This is the eleventh day, and the eleventh post, in our ninety-day reading of the New Testament. Today’s reading is Mark 1 through Mark 3. Thank you for joining me in this amazing journey.
The gospel of Mark is the shortest and the earliest written of the four gospels. It is widely accepted, based upon the writings of the church fathers in the early second century, that Mark was a companion of the apostle Peter, who wrote Peter’s testimony after Peter’s death. That testimony may, in fact, be this gospel. (Irenaeus and Eusebius both assert this claim.)
It is also believed, through a detailed examination of the text, that Mark was probably an educated man, writing this gospel to a group of Gentile Christians, maybe even those who lived in Rome, who had never converted to Judaism, or had any expertise with Judaism at all. (For greater detail here, check out Ben Witherington’s book The Gospel of Mark: A Socio-Rhetorical Commentary.)
The Gospel of Mark, too, is probably written as an ancient biography, with the passion of Jesus gaining the most prominence in the book. Almost twenty percent of this gospel is about the arrest, death, and resurrection of Jesus.
It’s important to know these sorts of things, though, because it helps us get a clearer picture of what the gospel intended to say. There are generous amounts of historical information, and it may help you to do some of this kind of research.
Anyway, the gospel starts with a bang.
The introduction Mark gives is frank and to the point, and includes the only Old Testament reference given by Mark in the entire gospel. (All other OT references found in Mark come from Jesus.) This should give us an idea that Mark probably isn’t writing to a Jewish audience, or, at least, isn’t writing to people familiar with the Hebrew scriptures. For him, it is enough to say that the Jewish faith pronounced and prophesied something special. And something threatening.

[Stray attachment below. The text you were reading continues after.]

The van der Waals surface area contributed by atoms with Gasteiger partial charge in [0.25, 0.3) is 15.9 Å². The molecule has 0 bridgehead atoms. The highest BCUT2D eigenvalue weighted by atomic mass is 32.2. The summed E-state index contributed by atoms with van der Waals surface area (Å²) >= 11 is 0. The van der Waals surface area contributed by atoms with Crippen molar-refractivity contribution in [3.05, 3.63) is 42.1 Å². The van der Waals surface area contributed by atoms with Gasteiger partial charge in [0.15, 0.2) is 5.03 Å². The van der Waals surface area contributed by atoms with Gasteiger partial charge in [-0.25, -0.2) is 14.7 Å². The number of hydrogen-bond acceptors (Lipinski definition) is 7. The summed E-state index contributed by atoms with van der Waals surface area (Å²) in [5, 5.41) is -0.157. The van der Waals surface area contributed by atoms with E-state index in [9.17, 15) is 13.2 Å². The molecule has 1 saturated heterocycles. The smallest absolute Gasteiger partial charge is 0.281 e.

Here is Mark 1:2 …
It is written in Isaiah the prophet: “I will send my messenger ahead of you, who will prepare your way”—
Here is the original quote, found in Malachi 3:1, and the following verses …
“See, I will send my messenger, who will prepare the way before me. Then suddenly the Lord you are seeking will come to his temple; the messenger of the covenant, whom you desire, will come,” says the Lord Almighty.
But who can endure the day of his coming? Who can stand when he appears? For he will be like a refiner’s fire or a launderer’s soap. He will sit as a refiner and purifier of silver; he will purify the Levites and refine them like gold and silver. Then the Lord will have men who will bring offerings in righteousness, and the offerings of Judah and Jerusalem will be acceptable to the Lord,as in days gone by, as in former years.
“So I will come near to you for judgment. I will be quick to testify against sorcerers, adulterers and perjurers, against those who defraud laborers of their wages, who oppress the widows and the fatherless, and deprive aliens of justice, but do not fear me,” says the Lord Almighty.